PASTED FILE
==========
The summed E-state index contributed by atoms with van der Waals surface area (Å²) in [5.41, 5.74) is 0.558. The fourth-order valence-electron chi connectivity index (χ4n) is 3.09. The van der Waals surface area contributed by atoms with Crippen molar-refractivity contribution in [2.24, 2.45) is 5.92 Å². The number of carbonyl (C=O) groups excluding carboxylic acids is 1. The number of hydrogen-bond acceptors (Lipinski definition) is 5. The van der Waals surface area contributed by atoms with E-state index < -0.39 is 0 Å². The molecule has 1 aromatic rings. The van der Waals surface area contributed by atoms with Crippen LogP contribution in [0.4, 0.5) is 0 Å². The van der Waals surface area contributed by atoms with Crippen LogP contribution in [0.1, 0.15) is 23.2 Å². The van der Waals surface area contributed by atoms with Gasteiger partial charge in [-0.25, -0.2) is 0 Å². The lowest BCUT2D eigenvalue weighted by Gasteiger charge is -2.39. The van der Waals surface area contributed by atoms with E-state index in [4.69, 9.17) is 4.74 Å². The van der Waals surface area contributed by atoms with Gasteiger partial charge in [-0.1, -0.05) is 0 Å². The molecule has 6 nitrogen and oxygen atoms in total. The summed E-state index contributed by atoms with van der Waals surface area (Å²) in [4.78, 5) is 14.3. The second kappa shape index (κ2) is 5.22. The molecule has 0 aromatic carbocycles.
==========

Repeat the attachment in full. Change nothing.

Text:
The summed E-state index contributed by atoms with van der Waals surface area (Å²) in [5.41, 5.74) is 0.558. The fourth-order valence-electron chi connectivity index (χ4n) is 3.09. The van der Waals surface area contributed by atoms with Crippen molar-refractivity contribution in [2.24, 2.45) is 5.92 Å². The number of carbonyl (C=O) groups excluding carboxylic acids is 1. The number of hydrogen-bond acceptors (Lipinski definition) is 5. The van der Waals surface area contributed by atoms with E-state index < -0.39 is 0 Å². The molecule has 1 aromatic rings. The van der Waals surface area contributed by atoms with Crippen LogP contribution in [0.4, 0.5) is 0 Å². The van der Waals surface area contributed by atoms with Crippen LogP contribution in [0.1, 0.15) is 23.2 Å². The van der Waals surface area contributed by atoms with Gasteiger partial charge in [-0.25, -0.2) is 0 Å². The lowest BCUT2D eigenvalue weighted by Gasteiger charge is -2.39. The van der Waals surface area contributed by atoms with E-state index in [4.69, 9.17) is 4.74 Å². The van der Waals surface area contributed by atoms with Gasteiger partial charge in [-0.1, -0.05) is 0 Å². The molecule has 6 nitrogen and oxygen atoms in total. The summed E-state index contributed by atoms with van der Waals surface area (Å²) in [4.78, 5) is 14.3. The second kappa shape index (κ2) is 5.22. The molecule has 0 aromatic carbocycles.